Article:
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Vitamin E May Raise Prostate Cancer Risk

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According to the findings of the SELECT trial (The Selenium and Vitamin E Cancer Prevention Trial) published in the 12th October 2011 issue of JAMA (Journal of the American Medical Association), vitamin E supplementation of 400 IU per day may carry a 17% increased risk for prostate cancer.

The study began in 2001 and followed 35,533 healthy men aged 50 years or older (black men) or 55 years or older (all others) in 427 study sites in the United States, Canada, and Puerto Rico. The men were randomly split into four equal-sized groups, first one receiving selenium only (200 μg/d from L-selenomethionine), second one vitamin E only (400 IU/d of all-rac-alpha-tocopheryl acetate), third one received both agents, and last one received placebo. All participants had a prostate-specific antigen level of 4.0 ng/mL or less, and a digital rectal examination not suspicious for prostate cancer.

These results contradict earlier findings by an Alpha-Tocopherol, Beta-Carotene trial conducted in Finland, which primarily investigated the two supplements in relation to lung cancer and heart disease risk, but unexpectedly found a 40% decrease in prostate cancer incidence.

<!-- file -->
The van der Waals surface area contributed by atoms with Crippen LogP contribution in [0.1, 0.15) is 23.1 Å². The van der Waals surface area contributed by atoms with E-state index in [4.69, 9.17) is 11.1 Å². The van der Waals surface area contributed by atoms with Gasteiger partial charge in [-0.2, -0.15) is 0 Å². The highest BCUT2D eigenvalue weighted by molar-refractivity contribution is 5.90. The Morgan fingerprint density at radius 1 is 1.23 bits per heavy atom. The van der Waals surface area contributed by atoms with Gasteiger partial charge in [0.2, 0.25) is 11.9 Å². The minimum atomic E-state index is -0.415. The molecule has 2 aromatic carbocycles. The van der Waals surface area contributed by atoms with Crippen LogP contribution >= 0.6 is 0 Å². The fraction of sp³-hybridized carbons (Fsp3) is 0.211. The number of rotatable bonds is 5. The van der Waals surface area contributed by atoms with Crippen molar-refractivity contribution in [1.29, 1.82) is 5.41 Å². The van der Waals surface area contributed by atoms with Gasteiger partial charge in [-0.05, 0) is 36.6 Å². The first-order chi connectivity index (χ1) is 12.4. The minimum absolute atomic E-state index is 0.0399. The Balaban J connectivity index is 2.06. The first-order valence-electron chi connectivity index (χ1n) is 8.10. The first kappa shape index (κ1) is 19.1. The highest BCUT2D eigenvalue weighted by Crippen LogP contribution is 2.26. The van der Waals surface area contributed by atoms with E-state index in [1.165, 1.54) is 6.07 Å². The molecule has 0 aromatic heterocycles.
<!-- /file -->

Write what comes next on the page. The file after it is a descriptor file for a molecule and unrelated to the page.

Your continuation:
Initial SELECT results published in 2008 found 1758 cases of prostate cancer, with the greatest number (473) in the vitamin E group (hazard ratio [HR], 1.13), 432 in the selenium group (HR, 1.04), 437 in the selenium plus vitamin E group (HR, 1.05), and 416 in the placebo group (HR, 1.0).

Following this review, the use of supplements was stopped by the Data and Safety Monitoring Committee in October 2008. In order to determine any longer term benefit or harm the study participants were followed for 3 additional years.

The latest results, which are based on data collected up to 5th July 2011, include 521 additional cases of prostate cancer and confirm the initial findings with 147 of these new cases in the vitamin E group (HR, 1.17; P = .008), 143 in the selenium group, 118 in the combination group, and 113 in the placebo group.

The study also found a non-significant increased risk for type 2 diabetes mellitus in the selenium group (P = .34), but failed to show either benefit or harm in relation to lung, colorectal, total other cancers, deaths and grade 4 cardiovascular events.

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